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Fans rush to St. Paul to go Wild

by John McGourty
ST. PAUL, Minn. -- The fans come from all points in the State of Hockey, formerly known as the Land of 10,000 Lakes, and from across the Iowa, Wisconsin and North Dakota borders to watch the Minnesota Wild.

Game after game, "the team of 18,000" turns out in force and they've never failed, since the Wild first took to the ice in 2000, to sell out the Xcel Center.

That's 327 consecutive preseason, regular-season and Stanley Cup Playoff games.

The fans begin arriving hours earlier at the surrounding clubs and restaurants, Tom Reid's, Eagle Street Pub and Grille, McGovern's, and Bennett's Chop and Railhouse, along St. Paul's West 7th Street to meet up with friends and hash over today's hockey stories in the St. Paul Pioneer Press and Minneapolis Star-Tribune. What hockey writers Mike Russo, John Shipley and Sid Hartman have to say is more closely and passionately followed than the distant utterings of Ben Bernanke, Alan Greenspan and Warren Buffett. Jimmy Buffett plays on the jukebox.

"Cheeseburgers In Paradise?" This is paradise for a hockey fan, where the sport is as ingrained in the community as much as in Montreal, Toronto, Edmonton, Calgary, Vancouver or Ottawa.

"That's the brilliance of putting the team in St. Paul," said Wild spokesman Aaron Sickman. "Minneapolis has the Vikings, Twins, Timberwolves and the University of Minnesota, but St. Paul has the Wild. We're fans of the other teams, but this team is ours."

The architectural grandeur of the Cathedral of St. Paul towers over the area, but the fans have come tonight to observe Minnesota's other "religion," hockey. Four of Friday's seven sports pages in the Pioneer Press were devoted to hockey. Articles begin with local grounding, "North St. Paul's Bret Hedican signed with the Anaheim Ducks," "Former Golden Gopher Thomas Vanek leads the NHL in scoring," "Minnetonka's Bob Naegele Jr. to be honored," "Bloomington Jefferson's Mark Parrish back with Islanders."

"Hey, look, it's Doug Woog!"

Remember Herb Brooks? Folks here won't let you forget him. F. Scott Fitzgerald and Sinclair Lewis, two of America's greatest authors, lived on Cathedral Hill, but the city is most proud of Brooks.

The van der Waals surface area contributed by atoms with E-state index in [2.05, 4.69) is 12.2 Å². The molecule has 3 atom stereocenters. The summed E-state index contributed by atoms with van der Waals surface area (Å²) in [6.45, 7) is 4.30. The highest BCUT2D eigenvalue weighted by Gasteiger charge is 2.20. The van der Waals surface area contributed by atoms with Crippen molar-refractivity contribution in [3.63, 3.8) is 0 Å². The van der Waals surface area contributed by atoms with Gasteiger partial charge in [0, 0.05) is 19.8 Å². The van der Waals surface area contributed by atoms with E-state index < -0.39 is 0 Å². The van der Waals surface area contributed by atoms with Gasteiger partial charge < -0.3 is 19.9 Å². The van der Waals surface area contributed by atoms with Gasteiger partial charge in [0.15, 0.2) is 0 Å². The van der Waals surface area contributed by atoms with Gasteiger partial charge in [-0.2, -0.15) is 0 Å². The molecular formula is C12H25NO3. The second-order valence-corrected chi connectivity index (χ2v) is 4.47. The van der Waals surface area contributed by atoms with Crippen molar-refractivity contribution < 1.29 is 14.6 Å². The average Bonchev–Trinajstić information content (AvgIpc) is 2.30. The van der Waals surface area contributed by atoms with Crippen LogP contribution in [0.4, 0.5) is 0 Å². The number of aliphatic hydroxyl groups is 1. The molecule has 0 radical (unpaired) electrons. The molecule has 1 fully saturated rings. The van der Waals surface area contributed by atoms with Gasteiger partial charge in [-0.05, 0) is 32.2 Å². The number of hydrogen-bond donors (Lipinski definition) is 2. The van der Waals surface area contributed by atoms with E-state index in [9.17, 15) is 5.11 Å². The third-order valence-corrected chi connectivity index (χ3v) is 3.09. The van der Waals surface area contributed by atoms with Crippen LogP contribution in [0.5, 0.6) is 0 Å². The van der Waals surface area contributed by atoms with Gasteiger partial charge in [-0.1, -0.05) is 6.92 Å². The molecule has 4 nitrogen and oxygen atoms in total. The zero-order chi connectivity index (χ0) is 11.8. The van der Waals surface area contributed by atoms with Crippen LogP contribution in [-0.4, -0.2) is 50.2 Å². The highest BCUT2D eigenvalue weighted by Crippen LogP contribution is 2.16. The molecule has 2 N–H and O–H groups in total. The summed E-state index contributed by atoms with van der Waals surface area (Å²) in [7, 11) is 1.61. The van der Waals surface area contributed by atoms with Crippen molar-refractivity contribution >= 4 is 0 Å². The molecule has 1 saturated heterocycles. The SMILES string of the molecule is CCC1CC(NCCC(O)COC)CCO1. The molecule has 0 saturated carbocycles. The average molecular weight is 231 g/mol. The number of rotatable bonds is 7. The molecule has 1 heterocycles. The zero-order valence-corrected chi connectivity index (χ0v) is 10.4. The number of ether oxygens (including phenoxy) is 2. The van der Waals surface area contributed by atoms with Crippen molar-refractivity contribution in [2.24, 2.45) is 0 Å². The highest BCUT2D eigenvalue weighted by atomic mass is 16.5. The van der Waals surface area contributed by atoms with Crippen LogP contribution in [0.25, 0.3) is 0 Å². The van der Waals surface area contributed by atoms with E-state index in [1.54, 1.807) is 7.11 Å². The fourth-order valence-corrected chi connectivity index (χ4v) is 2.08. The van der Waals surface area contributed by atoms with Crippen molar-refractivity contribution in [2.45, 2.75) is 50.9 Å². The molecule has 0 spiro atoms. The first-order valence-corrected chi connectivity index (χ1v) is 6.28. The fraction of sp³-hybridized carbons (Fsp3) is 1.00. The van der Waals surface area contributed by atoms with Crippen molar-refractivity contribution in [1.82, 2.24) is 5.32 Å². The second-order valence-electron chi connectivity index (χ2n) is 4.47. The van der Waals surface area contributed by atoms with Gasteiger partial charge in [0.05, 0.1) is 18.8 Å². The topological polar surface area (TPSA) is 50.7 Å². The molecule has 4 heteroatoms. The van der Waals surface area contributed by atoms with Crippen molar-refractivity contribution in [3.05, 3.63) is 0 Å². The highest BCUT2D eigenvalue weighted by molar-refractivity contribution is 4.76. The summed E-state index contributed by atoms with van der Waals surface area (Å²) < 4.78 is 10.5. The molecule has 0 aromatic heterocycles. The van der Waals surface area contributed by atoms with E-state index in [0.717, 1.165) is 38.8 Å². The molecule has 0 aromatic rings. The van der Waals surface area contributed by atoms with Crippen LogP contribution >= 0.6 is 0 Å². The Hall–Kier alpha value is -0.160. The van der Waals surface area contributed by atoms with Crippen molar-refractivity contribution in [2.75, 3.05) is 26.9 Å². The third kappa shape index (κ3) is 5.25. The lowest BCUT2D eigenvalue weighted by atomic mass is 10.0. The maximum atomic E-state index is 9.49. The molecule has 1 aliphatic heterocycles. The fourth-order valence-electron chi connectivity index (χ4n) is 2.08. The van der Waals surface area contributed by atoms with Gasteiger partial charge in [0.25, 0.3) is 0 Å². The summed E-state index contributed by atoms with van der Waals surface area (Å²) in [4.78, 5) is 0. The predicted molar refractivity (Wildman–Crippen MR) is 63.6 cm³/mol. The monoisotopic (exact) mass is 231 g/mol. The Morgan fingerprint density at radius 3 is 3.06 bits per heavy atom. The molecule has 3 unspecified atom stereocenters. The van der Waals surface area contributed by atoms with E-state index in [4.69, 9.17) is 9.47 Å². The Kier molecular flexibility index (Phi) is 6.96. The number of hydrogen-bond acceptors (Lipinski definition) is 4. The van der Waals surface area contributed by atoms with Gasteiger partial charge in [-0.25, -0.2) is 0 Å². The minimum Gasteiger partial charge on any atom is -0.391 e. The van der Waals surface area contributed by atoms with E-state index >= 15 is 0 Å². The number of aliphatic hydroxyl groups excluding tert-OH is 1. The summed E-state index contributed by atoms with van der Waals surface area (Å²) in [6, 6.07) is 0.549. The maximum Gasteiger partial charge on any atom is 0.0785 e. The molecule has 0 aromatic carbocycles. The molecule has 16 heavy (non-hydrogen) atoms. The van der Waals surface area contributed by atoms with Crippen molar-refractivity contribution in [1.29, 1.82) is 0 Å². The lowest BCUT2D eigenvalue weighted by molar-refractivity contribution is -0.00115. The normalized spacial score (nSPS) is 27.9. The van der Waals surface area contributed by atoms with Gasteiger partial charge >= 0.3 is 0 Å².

And they have their priorities in order. There's a statue of the architect of the "Miracle On Ice" behind the adjacent River Center and his accomplishments are listed in order of local importance: He led St. Paul Johnson High to the 1955 state championship under coach Lou Cotroneo. He coached "the U of M" to three national titles in seven seasons. And, he coached a gold-medal winning Olympic team in addition to playing earlier on two Olympic teams.

Brooks, sadly, is gone five years now, but his passion continues to fuel the Wild world.

Cindy Gieseke of Ramsey, Minn., and her friend, Laura Gutzwiller of Isanti, Minn., have been driving the 40 or so miles to St. Paul as season ticket holders since the Wild opened for business in 2000. They said the reason for the passion is simple.

"It's because hockey came back and it was gone for so long," Gieseke said. "When it did come back, it was huge for St. Paul. I was a North Stars fan, but I didn't go to games because I was little young for that back then."

This team was embraced from the moment it was announced in 1997 that the NHL was returning. They sing a song at intermission, a defiant song, "The State of Hockey."

"We were raised with a stick and a pair of blades,
On the ice we cut our teeth,
We took our knocks in the penalty box,
Our mother was the referee,
This sport was here before we came,
It will be here when we're gone,
The game's in our blood and our blood's in the game,
Lay us down under a frozen pond,
We will fight to the end,
We will stand and defend our flag flying high and free,
We were born a child of the strong and WILD,
In the State, The State of Hockey,
A big blue line runs around our state,
A line that can't be crossed,
The day they try to take this game,
Is the day the gloves come off,
We will fight to the end,
We will stand and defend our flag flying high and free,
We were born a child of the strong and WILD,
In the State, The State of Hockey! Go Wild!!"

"There's a lot of devotion to this team, definitely," Gutzwiller said. "The team has been very successful, but we'll come no matter what. It's the one sport we enjoy watching because it's the most action-packed.

"I think the crowd inside the Xcel Center is the most fun. Everyone really gets involved in it. The building is great, really nice. I enjoy coming here. The seats are very comfortable and the people that sit next to us are very friendly. Everything about the Xcel Center, including all the high-school and college jerseys on the walls, is great.

"If people don't own a Wild shirt, they'll wear any uniform jersey that they have that is Minnesota hockey related," she said. "Be it their high-school team, their college team, PeeWees or Bantams. People wear whatever they have, just to prove their Minnesota hockey loyalty. They're saying, 'I'm here, watching Minnesota hockey, and I'm going to enjoy it."

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